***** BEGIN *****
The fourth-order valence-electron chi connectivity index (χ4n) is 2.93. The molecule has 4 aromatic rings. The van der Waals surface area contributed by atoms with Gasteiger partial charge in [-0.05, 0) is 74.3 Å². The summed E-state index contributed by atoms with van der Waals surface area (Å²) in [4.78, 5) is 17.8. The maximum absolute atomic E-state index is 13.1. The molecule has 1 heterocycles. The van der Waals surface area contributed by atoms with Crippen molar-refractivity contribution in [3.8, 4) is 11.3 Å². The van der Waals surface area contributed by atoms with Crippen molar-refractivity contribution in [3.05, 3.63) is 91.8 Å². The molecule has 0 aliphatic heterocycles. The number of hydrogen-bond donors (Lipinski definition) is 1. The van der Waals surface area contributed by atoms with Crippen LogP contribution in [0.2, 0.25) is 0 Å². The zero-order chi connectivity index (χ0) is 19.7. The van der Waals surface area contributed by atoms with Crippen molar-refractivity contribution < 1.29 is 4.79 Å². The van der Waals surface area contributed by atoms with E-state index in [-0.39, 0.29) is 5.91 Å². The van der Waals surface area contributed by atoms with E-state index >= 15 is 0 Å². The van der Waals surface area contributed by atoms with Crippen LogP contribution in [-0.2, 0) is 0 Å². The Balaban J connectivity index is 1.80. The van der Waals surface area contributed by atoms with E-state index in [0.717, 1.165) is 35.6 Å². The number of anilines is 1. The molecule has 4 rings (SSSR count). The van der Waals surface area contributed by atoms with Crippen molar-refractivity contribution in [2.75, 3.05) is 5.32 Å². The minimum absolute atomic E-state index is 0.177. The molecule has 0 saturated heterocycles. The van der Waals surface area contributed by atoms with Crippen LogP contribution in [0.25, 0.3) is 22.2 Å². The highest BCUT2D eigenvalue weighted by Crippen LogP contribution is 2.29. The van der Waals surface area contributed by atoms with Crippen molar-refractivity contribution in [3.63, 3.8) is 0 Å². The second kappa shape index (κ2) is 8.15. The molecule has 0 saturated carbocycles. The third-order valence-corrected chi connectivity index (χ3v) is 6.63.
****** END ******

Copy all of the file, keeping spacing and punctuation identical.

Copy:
The fourth-order valence-electron chi connectivity index (χ4n) is 2.93. The molecule has 4 aromatic rings. The van der Waals surface area contributed by atoms with Gasteiger partial charge in [-0.05, 0) is 74.3 Å². The summed E-state index contributed by atoms with van der Waals surface area (Å²) in [4.78, 5) is 17.8. The maximum absolute atomic E-state index is 13.1. The molecule has 1 heterocycles. The van der Waals surface area contributed by atoms with Crippen molar-refractivity contribution in [3.8, 4) is 11.3 Å². The van der Waals surface area contributed by atoms with Crippen molar-refractivity contribution in [3.05, 3.63) is 91.8 Å². The molecule has 0 aliphatic heterocycles. The number of hydrogen-bond donors (Lipinski definition) is 1. The van der Waals surface area contributed by atoms with Crippen LogP contribution in [0.2, 0.25) is 0 Å². The zero-order chi connectivity index (χ0) is 19.7. The van der Waals surface area contributed by atoms with Crippen molar-refractivity contribution < 1.29 is 4.79 Å². The van der Waals surface area contributed by atoms with E-state index in [-0.39, 0.29) is 5.91 Å². The van der Waals surface area contributed by atoms with E-state index >= 15 is 0 Å². The van der Waals surface area contributed by atoms with Crippen LogP contribution in [-0.2, 0) is 0 Å². The Balaban J connectivity index is 1.80. The van der Waals surface area contributed by atoms with E-state index in [0.717, 1.165) is 35.6 Å². The number of anilines is 1. The molecule has 4 rings (SSSR count). The van der Waals surface area contributed by atoms with Crippen molar-refractivity contribution in [2.75, 3.05) is 5.32 Å². The minimum absolute atomic E-state index is 0.177. The molecule has 0 saturated heterocycles. The van der Waals surface area contributed by atoms with Crippen LogP contribution in [0.25, 0.3) is 22.2 Å². The highest BCUT2D eigenvalue weighted by Crippen LogP contribution is 2.29. The van der Waals surface area contributed by atoms with Crippen molar-refractivity contribution in [3.63, 3.8) is 0 Å². The second kappa shape index (κ2) is 8.15. The molecule has 0 saturated carbocycles. The third-order valence-corrected chi connectivity index (χ3v) is 6.63.